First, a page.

A London accent versus ‘lazy speech’

Like Andy, Eileen has been a resident of Cressingham Gardens in Tulse Hill for many years. She grew up in Camberwell and has always lived in Southeast London.

Eileen draws a clear distinction between an accent, such as her ‘South London’ one, and what she calls ‘lazy speech’: ‘A lot of people would say that a person had a London accent, but often, it’s not a London accent; it’s lazy speech. Television presenters have said: “Oh, I’m working-class and proud of it”. – My family is working class and proud of it, but I don’t speak like them. I pronounce my ts and I pronounce the end of my words’.

She says, ‘a lot of it is education, not living in a certain area’. At her school, there was a poetry society and she was encouraged to recite poetry and read out loud. Her pronunciation ‘would be corrected and we’d do mouth exercises like how now brown cow. We had to repeat that until we’d got it.’

Her accent was important to her parents. ‘My father and mother had what you would call a London accent, but it wasn’t lazy speech.’ Her father was a seller at Smithfield market and was fluent in ‘back-slang’. He also taught his children rhyming slang, ‘like up the apples and pears [=stairs]‘. ‘But if we ever said something like, what you hear a lot on television, “opportuni’i”, my father would say: “No, that’s not right. Where is the t?”‘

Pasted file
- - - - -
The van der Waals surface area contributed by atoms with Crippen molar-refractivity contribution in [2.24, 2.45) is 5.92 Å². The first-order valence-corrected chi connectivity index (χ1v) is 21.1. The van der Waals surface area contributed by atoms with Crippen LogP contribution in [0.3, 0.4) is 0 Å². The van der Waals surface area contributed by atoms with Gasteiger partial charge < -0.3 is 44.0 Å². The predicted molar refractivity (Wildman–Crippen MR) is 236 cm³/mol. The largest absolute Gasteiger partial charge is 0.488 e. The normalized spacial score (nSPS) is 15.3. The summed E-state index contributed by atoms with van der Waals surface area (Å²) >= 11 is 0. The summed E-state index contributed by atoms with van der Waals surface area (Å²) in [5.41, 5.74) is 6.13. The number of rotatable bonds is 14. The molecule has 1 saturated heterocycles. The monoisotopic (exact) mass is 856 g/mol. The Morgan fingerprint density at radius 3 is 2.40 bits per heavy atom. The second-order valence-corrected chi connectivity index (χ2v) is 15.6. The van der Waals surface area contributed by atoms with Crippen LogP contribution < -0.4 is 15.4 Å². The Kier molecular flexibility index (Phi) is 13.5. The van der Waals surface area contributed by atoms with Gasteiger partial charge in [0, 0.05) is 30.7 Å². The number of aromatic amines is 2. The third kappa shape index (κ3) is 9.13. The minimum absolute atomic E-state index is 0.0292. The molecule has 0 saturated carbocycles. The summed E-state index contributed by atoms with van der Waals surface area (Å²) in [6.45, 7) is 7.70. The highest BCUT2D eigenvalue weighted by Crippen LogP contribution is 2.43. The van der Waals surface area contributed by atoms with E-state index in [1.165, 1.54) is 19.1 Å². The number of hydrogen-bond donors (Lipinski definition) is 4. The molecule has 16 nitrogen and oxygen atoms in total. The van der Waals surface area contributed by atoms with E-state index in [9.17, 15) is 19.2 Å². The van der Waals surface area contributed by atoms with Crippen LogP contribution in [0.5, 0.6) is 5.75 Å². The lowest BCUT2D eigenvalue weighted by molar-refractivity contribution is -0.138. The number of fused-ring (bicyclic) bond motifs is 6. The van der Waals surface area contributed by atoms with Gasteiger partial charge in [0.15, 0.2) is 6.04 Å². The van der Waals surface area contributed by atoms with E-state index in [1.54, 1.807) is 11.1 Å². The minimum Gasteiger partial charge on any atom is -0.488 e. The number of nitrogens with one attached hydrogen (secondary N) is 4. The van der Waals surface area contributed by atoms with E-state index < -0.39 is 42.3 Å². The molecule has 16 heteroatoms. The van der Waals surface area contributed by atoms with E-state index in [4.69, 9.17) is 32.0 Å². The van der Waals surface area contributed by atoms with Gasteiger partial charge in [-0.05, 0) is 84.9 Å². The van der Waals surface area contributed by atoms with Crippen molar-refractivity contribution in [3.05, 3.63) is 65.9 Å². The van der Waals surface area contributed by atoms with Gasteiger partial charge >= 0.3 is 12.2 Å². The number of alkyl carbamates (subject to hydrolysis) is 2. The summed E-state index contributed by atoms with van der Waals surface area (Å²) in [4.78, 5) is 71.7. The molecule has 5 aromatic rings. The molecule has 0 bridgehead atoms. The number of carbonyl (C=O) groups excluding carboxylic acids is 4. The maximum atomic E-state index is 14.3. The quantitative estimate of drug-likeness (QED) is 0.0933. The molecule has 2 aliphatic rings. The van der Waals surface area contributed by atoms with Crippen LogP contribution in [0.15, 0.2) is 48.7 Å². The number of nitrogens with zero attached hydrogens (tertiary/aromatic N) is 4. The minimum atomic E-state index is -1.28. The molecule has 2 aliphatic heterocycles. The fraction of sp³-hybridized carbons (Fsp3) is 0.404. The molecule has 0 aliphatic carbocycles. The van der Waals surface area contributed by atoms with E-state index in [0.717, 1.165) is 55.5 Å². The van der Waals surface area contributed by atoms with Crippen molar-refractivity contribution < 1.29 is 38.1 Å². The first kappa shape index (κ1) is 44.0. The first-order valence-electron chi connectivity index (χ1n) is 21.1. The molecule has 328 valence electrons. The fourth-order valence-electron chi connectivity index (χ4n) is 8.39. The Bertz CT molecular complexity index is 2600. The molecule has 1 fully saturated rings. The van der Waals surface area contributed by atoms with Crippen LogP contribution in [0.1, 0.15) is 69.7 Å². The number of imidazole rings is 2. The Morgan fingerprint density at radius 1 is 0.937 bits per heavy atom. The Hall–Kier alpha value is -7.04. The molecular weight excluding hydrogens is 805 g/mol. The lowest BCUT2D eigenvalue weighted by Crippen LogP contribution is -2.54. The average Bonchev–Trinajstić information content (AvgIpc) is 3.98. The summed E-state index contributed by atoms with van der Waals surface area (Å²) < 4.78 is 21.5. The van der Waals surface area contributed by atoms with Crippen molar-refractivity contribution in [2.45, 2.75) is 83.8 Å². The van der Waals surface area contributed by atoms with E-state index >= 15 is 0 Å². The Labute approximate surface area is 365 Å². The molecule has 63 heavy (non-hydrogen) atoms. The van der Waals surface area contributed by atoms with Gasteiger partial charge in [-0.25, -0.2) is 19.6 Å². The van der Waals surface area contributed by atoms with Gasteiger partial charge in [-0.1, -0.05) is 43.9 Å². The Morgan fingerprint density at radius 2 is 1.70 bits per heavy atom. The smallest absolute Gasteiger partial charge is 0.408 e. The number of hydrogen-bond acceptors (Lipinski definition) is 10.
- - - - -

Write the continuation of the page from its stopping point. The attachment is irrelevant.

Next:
Her older brother owned a butcher’s shop, and Eileen remembers that he would speak more informally with his customers than ‘in normal conversation’. ‘He would say: “‘ello darlin’ how’re you doing”, because the clientele he had spoke like that. But if he’d said that to my mother, she would say: “Who you’re calling ‘darling’. Don’t you speak to me like that!”‘

But her mother also had ‘lots of funny sayings’, such as ‘my goodness, if the old ‘ns could wake up now, they would turn in their graves’. This used to make her laugh as a child, because of the obvious contradiction, but to her, that is something that’s ‘typical of South Londoners’.

She has also noticed that ‘a lot of white children are very accepting of Black culture and they speak in a certain way. Young South Londoners speak very differently to their parents now’.

South Londoner Eileen
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